• Access to services: Eliminating barriers to care, such as restrictive formularies and copays, is necessary to ensure that patients“ can get the treatment they need, when they need it, and in the right amount.”

  • Metabolic symptoms associated with second-generation antipsychotics: As a patient Vogel-Scibilia cited her own struggles with weight gain and testified to the effects that metabolic symptoms have on the patients she treats. “As a consumer I feel like I am on death row,” she said.“ I may have a stay of execution because I don't drink and smoke. But I find that in my practice patients don't die of suicide or homicide or accidents, but from metabolic complications.”

  • Treatment of comorbid medical conditions in people with mental illness: Vogel-Scibilia said that the medical symptoms of patients with mental illness are frequently disregarded, and she urged psychiatrists to play a larger role in the monitoring not only of metabolic symptoms but of patients' health in general.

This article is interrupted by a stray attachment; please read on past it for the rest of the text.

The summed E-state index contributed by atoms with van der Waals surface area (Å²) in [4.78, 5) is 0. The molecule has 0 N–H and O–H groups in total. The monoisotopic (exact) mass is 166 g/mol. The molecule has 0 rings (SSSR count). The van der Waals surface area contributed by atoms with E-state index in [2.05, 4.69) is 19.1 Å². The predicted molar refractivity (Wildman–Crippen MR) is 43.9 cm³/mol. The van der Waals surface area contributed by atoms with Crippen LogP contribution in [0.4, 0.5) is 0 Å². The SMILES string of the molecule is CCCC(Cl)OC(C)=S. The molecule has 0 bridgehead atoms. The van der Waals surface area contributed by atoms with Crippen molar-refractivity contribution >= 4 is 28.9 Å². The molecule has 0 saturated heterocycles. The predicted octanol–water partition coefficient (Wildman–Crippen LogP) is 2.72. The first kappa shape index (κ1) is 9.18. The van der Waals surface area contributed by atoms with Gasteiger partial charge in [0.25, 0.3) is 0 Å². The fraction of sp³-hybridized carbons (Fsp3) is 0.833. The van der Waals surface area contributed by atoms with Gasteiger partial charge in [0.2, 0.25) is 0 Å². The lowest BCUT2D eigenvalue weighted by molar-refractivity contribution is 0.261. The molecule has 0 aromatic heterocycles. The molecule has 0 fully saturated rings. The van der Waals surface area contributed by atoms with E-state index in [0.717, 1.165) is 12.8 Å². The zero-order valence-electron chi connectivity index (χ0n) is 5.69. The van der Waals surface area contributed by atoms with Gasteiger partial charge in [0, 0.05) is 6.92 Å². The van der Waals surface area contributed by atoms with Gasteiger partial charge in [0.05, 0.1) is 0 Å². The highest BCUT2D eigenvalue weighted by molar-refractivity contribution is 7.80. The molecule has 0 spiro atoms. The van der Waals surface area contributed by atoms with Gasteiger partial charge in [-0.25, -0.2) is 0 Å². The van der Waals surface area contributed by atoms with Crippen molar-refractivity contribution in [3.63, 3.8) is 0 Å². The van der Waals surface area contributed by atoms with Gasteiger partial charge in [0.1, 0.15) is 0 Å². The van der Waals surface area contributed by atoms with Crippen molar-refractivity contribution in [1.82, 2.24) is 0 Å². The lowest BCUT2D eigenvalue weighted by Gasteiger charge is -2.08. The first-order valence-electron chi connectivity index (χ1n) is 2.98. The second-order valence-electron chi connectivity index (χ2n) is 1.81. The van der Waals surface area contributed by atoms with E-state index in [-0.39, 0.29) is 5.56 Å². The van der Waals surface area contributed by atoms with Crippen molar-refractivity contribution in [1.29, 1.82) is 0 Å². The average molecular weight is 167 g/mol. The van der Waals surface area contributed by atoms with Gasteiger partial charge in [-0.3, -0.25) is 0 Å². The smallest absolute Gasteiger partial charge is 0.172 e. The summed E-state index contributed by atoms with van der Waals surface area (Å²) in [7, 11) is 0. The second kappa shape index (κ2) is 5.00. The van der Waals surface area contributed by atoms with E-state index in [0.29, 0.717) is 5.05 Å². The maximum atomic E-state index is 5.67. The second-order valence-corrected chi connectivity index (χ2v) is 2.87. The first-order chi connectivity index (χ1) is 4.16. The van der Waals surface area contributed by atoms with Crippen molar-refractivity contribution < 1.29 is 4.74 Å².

• She recalled her experience as a patient when she went to the hospital with shortness of breath. Because she'd had previous bouts of pneumonia, she suggested to the physician—who was unaware that Vogel-Scibilia was a doctor—that she needed an X-ray. But when the physician saw her medications, which included prescriptions for bipolar illness with psychotic features, he insisted that her symptoms were those of a panic attack. Later, an X-ray confirmed her self-diagnosis.

    “People with mental illness in the medical setting are thought not to have medical illness,” she said. “Because of the medications I was on, I can't convince someone I'm medically ill. I didn't need to have a sign on my back saying, `Misread my symptoms.' All they had to do was see my meds.” ▪

    Anchor for JumpAnchor for Jump

    Suzanne Vogel-Scibilia, M.D.: “[P]eople who want to defeat the goals of APA and NAMI do that by splitting the field. So we need closer connections.”  Ellen Dallager

    Anchor for JumpAnchor for Jump

    APA President Pedro Ruiz, M.D., opens APA's Institute on Psychiatric Services last month in New York with the traditional bell-ringing ceremony. See related articles at left and on pages 12, 17, and 27.  Ellen Dallager